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Should I be worried about this hard drive failing?

asleepyman 248 139 October 6, 2016 at 05:18 PM More Newegg Deals
I'm getting different reports from different S.M.A.R.T. programs about my HGST 4TB Deskstar NAS HDD (http://www.newegg.com/Product/Pro...6822145912).

Some programs say it's OK and in some it looks like it's close to failing. The drive is in installed my PC but I haven't used it yet. Just going to store video files on the drive.

Attached are screenshots from ActiveSMART, SpeedFan, HDDstatus (through SpeedFan and DiskInfo.

Should I be worried that the HDD is about to fail?

16 Comments

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#2
When in doubt, run a backup. Worry less. Smilie
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#3
You should worry that all HDDs are about to fail. Backup anyways and run it into the ground.
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#4
I would back it up asap.
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#5
I don't think I would be worried on what your showing here. As everyone said I would have a current backup just in case. It's always a good idea.

HGST has a drive fitness tool, I would run it http://www.hgst.com/de/support/ha.../downloads
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#6
Like said before, backup and you can do it to the cloud also.
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#7
The worrisome thing is that the drive (according to a couple of the images) has 5 reallocated sectors. There is a strong correlation between reallocated sectors and drive failure. There was a large study done on drive failure using the drives in Google's servers, and they found that a drive that has a reallocated sector or sectors is 14 times more likely to fail in the next 60 days than a drive with no reallocated sectors. So if it were my drive, I would replace it, even though it might work fine for a long time. As other people have already said, keep good backups. It's always best to have an offsite backup as well as a local one.
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#8
Quote from d-a View Post :
The worrisome thing is that the drive (according to a couple of the images) has 5 reallocated sectors. There is a strong correlation between reallocated sectors and drive failure. There was a large study done on drive failure using the drives in Google's servers, and they found that a drive that has a reallocated sector or sectors is 14 times more likely to fail in the next 60 days than a drive with no reallocated sectors. So if it were my drive, I would replace it, even though it might work fine for a long time. As other people have already said, keep good backups. It's always best to have an offsite backup as well as a local one.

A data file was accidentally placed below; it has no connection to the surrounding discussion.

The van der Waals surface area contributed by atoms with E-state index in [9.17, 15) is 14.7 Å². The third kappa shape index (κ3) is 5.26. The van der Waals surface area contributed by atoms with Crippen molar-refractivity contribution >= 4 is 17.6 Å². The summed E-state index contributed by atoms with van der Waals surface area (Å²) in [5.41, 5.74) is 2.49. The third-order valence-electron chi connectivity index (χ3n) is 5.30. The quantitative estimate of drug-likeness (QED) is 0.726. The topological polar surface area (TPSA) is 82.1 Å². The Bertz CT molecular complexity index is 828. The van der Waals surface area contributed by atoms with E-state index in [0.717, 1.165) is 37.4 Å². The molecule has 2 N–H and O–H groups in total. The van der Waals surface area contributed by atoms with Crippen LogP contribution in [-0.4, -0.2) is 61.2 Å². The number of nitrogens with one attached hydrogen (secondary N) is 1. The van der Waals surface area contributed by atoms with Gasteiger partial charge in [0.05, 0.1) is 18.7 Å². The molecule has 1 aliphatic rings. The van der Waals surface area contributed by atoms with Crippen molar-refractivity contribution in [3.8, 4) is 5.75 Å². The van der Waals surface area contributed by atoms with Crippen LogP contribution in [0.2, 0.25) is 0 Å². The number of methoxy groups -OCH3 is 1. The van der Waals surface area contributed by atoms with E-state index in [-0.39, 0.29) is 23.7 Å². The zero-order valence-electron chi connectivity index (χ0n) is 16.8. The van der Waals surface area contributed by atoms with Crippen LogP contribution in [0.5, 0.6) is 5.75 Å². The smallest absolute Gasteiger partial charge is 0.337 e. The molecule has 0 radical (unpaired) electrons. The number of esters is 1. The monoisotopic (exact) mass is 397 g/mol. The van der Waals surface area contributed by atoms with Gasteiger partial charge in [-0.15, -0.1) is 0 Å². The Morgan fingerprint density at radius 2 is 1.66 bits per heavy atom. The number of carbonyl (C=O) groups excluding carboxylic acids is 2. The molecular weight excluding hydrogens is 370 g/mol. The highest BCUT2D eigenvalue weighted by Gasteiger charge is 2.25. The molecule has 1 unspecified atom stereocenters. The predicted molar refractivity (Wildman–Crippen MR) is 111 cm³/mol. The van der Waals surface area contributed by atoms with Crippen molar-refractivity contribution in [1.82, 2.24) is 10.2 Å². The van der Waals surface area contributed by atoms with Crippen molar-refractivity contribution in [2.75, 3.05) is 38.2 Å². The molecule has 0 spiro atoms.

Interesting factoid! Welcome to S-D.

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#9
but the 5 isn't, it's the raw values
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#10
Just keep track of the bad sectors ( screenshot ) to see if it increases. I have had drives with the same amount of bad sectors for years.
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#11
I love stats that say stuff like if a drive has re-allocated sectors it is more likely to fail...like saying if your car is leaking radiator fluid it is more likely to over heat. No kidding,...never would have guessed though it does not mean it will. There is obviously a reason why a drive has bad sectors and when they happen obviously it may be indicitive of a failure or head misalignment or whatever.

Either way there is nothing one can do about it except make sure you have a backup and monitor to see if the situation starts to get worse. If the bad sector counts starts to increase perioically, it is time to think about replacing it imo as an increasing bad sector count is a clasic symptom of hard drive heads going. This all assumes of course that this is a personal system without critical data on it. If it has critical data in whatver form, then replace it as it is not worth screwing around to save $100-150 dollars if the data is critical and you can't afford to lose even a days worth of changes.
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#12
Quote from repitall View Post :
Just keep track of the bad sectors ( screenshot ) to see if it increases. I have had drives with the same amount of bad sectors for years.
So have I, but drives are relatively cheap these days, and the odds are against you when bad sectors show up, so I think it would be best to back everything up and replace the drive.
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#13
Thanks for all the advice. I'm going to contact HGST and see if they can do anything for me since the drive is only 1 year old and I think it has a 3 year warranty.
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#14
Try the surface scan of HDDscan, but I don't know if it works on drives bigger than 2TB. It not only reports what sectors are bad but also which are marginal (require multiple retries). Windows overhead will cause some false positives, but as long as the exact same LBAs don't show up when the test is repeated, then the problem is not the sectors but something else, like the cable, power, bad I/O driver software, or the general condition of the drive.
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#15
My old Hitachi (now HGST, like your drive) 1T 7K1000.C with over 29,000 hours on it has some threshhold values that are identical:

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